2000 days is a miracle as well. When I first started this journey, I didn’t think I could make it 2 hours, never mind 2 days. Or 20. Or 200. But 2000? Without a single sip of alcohol. Without turning to the bottle to numb the things I didn’t want to feel. Without relying on liquid courage.

On this journey, I gave up drinking. I gave up a way of life to which I was accustomed. I gave up my known means of escape. But what I have gained has been immeasurable. I gained serenity. I gained humility. I gained self-respect. And, like I said, I gained gratitude. Or I guess it’s more accurate to say that I gained the ability to be more grateful. Many friends I have met in my recovery are faithful about writing a gratitude list every day.   For some, the items on the list can be as basic as having a roof over their head and food in their stomach. Sobriety took them off the streets and gave them food to put in their mouth in place of alcohol.

The things for which I am grateful are far too numerous to list here. Suffice it to say that mainly I am grateful for the serenity that sobriety has brought me, in all aspects of my life. I am grateful for the ability to live my life being present. I am grateful for being able to learn from a friend who can laugh and be grateful even dark times.

“Let us be grateful to the people who make us happy; they are the charming gardeners who make our souls blossom.” ―Marcel Proustunnamed

 

 

 

Feet in the Water

26 Oct

Wow. July 9 was the last time I wrote a blog piece. Thanks to everyone who has reached out. So much to say but I don’t know where to start. I feel like I did when I first started my blog in 2013—I didn’t quite know where to start but I knew that if I waited for the perfect time or for the perfect words to come, I would never begin. So this isn’t going to be a typical piece. It’s really just for me to dip my feet back in the water, to let you know that I am still here, and that yes, I am STILL sober. 1977 days sober. And that’s nothing short of a miracle.

I don’t have the energy to get into all the details, nor do I want to bore you with them, but I’ve been really sick for over 3 months. Exhausted, extremely weak, chest pain, difficulty breathing….was in the ER once and the hospital for a few days as well. I’ve been to doctor after doctor, specialist after specialist, and have had more tests done and blood drawn than I can keep track of. I’ve tried traditional medical routes as well as alternative. I’ve done therapy, med evaluations, energy healing, massage, nutrition and chiropractic. I’ve even changed the water I drink (which I’ll have to explain in another piece). I’m down about 17 pounds and my entire body is just achy and weak. I could go on…

As frustrating as this has all been (and I still don’t have any concrete answers), miraculously I haven’t wanted to pick up a drink. And thanks to my sobriety, I have been able to look at all this and find some silver linings. I’ve learned a great deal about myself –emotionally and physically. I know that stress is playing a huge role in all of this somehow. And I’m starting to learn that I have to listen to my body and make some necessary changes in my life. I’ve been overwhelmed by friends who have been supportive, caring and helpful. I’ve met some amazing people who have been through similar health issues and graciously shared their experiences and wisdom with me. I’ve let go of things that I simply can’t do and am starting to set up some healthier boundaries. I’ve begun to practice what I preach and have reached out for help. Not something alcoholics are typically good at.   I guess basically this whole situation has made me really reassess what is and isn’t important in life.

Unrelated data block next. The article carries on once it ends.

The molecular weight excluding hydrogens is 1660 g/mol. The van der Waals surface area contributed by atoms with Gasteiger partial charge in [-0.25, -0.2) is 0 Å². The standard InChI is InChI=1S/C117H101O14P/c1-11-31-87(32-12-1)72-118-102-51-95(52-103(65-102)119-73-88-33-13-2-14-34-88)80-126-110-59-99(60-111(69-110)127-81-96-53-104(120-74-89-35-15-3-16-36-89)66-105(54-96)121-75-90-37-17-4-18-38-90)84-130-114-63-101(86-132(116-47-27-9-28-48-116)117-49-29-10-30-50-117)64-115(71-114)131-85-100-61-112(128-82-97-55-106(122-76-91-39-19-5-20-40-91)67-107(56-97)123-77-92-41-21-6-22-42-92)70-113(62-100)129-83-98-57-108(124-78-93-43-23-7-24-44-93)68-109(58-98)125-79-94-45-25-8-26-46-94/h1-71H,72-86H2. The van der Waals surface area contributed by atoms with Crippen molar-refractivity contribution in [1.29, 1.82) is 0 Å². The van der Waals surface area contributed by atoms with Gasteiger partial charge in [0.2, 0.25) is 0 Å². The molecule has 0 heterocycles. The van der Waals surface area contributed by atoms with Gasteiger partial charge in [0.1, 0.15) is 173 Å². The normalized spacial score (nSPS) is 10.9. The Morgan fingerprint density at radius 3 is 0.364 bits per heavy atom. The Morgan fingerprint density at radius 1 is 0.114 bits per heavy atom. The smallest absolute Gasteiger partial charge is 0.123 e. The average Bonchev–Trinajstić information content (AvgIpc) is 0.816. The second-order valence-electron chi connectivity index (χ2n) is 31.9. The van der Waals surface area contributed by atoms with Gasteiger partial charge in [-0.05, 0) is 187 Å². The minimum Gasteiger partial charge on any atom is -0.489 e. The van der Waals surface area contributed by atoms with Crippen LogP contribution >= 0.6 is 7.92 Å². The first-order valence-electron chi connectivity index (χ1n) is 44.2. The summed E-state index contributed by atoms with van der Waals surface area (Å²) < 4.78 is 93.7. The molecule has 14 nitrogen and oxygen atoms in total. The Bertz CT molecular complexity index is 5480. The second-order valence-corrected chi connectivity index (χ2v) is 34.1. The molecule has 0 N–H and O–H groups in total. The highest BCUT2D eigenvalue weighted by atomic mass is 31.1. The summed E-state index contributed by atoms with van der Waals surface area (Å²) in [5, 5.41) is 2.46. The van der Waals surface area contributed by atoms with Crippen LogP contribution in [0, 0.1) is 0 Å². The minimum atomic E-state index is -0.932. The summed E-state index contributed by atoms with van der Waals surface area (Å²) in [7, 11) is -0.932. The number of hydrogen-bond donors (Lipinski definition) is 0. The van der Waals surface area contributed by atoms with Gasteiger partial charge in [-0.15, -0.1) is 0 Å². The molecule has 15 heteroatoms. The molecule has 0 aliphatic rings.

So there. It’s a start. I know there is a reason I am going through this. I know I’ll come out of it even stronger. I know how much writing has helped me in the past so maybe just this small start is a step toward healing….

Healing is a matter of time, but it is sometimes also a matter of opportunity.” — Hippocrates

 

The Power of Choice

9 Jul

Back in June of 2014, I wrote a piece called “Turn the Beat Around – Part II.” It was the second blog piece I wrote about music and how so many songs revolve around drinking. At the end of the piece, I was talking about the song “Choices” by George Jones and I mentioned Dr. William Glasser’s “Choice Theory.”   I postponed a more comprehensive discussion about choice until another day. Well, today is that day.

As open and honest I am in my writing, there’s obviously stuff that is off-limits and that I choose not to share here. Not now anyway. Maybe some day. Some of it is too embarrassing or shameful. Some of it would affect other people. Some of it I still need to process. Some of it comes as the layers of the onion peel away.

But as the saying goes, “you’re only as sick as your secrets.” So I have to somehow get these things out and deal with them so I can move on and get healthier. It’s not easy work by any stretch of the imagination, but it is vital. I’m not ashamed to say I go to therapy, I work with a sponsor, I work the steps of a twelve-step program, and I am blessed to have a few people in whom I can confide, safely and without judgment.

In my last piece, “How Big is the Damn Onion – Part II,” I talked about things bubbling up as I spent some quiet, contemplative time at the lake with my daughter. Stuff I had buried down in my subconscious. There’s a show called “Hoarders,” where they follow people who accumulate tons of stuff over the years and can’t get rid of it. Their houses are completely filled from floor to ceiling with stuff. I think I am an emotional hoarder. I hold on to so much crap that I don’t need. Not only do I not need it, it’s harmful baggage. I don’t want to be sick with secrets so I am choosing to let them go.